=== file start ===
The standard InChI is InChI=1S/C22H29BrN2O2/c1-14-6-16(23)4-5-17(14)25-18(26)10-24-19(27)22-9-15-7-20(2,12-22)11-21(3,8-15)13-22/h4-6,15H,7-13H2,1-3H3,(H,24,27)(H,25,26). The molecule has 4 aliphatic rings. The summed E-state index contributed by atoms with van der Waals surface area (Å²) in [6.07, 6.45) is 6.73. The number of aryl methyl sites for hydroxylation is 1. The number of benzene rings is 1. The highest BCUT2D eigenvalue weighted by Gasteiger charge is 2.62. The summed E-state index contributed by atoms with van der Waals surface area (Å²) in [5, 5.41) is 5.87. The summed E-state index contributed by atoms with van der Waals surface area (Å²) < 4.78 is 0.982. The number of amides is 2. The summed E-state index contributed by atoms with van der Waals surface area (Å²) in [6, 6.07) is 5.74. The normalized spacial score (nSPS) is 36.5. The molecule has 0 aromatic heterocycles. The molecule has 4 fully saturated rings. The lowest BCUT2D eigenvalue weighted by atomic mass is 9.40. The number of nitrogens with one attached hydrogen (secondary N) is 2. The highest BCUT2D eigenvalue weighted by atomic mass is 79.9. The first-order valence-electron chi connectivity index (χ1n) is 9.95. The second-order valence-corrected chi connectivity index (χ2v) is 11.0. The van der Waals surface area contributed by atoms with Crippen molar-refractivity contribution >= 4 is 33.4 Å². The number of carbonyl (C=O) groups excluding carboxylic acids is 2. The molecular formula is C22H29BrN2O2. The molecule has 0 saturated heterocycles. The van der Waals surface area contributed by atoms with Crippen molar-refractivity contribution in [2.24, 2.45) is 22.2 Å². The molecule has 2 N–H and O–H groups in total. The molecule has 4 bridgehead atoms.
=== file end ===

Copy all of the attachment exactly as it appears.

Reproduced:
The standard InChI is InChI=1S/C22H29BrN2O2/c1-14-6-16(23)4-5-17(14)25-18(26)10-24-19(27)22-9-15-7-20(2,12-22)11-21(3,8-15)13-22/h4-6,15H,7-13H2,1-3H3,(H,24,27)(H,25,26). The molecule has 4 aliphatic rings. The summed E-state index contributed by atoms with van der Waals surface area (Å²) in [6.07, 6.45) is 6.73. The number of aryl methyl sites for hydroxylation is 1. The number of benzene rings is 1. The highest BCUT2D eigenvalue weighted by Gasteiger charge is 2.62. The summed E-state index contributed by atoms with van der Waals surface area (Å²) in [5, 5.41) is 5.87. The summed E-state index contributed by atoms with van der Waals surface area (Å²) < 4.78 is 0.982. The number of amides is 2. The summed E-state index contributed by atoms with van der Waals surface area (Å²) in [6, 6.07) is 5.74. The normalized spacial score (nSPS) is 36.5. The molecule has 0 aromatic heterocycles. The molecule has 4 fully saturated rings. The lowest BCUT2D eigenvalue weighted by atomic mass is 9.40. The number of nitrogens with one attached hydrogen (secondary N) is 2. The highest BCUT2D eigenvalue weighted by atomic mass is 79.9. The first-order valence-electron chi connectivity index (χ1n) is 9.95. The second-order valence-corrected chi connectivity index (χ2v) is 11.0. The van der Waals surface area contributed by atoms with Crippen molar-refractivity contribution >= 4 is 33.4 Å². The number of carbonyl (C=O) groups excluding carboxylic acids is 2. The molecular formula is C22H29BrN2O2. The molecule has 0 saturated heterocycles. The van der Waals surface area contributed by atoms with Crippen molar-refractivity contribution in [2.24, 2.45) is 22.2 Å². The molecule has 2 N–H and O–H groups in total. The molecule has 4 bridgehead atoms.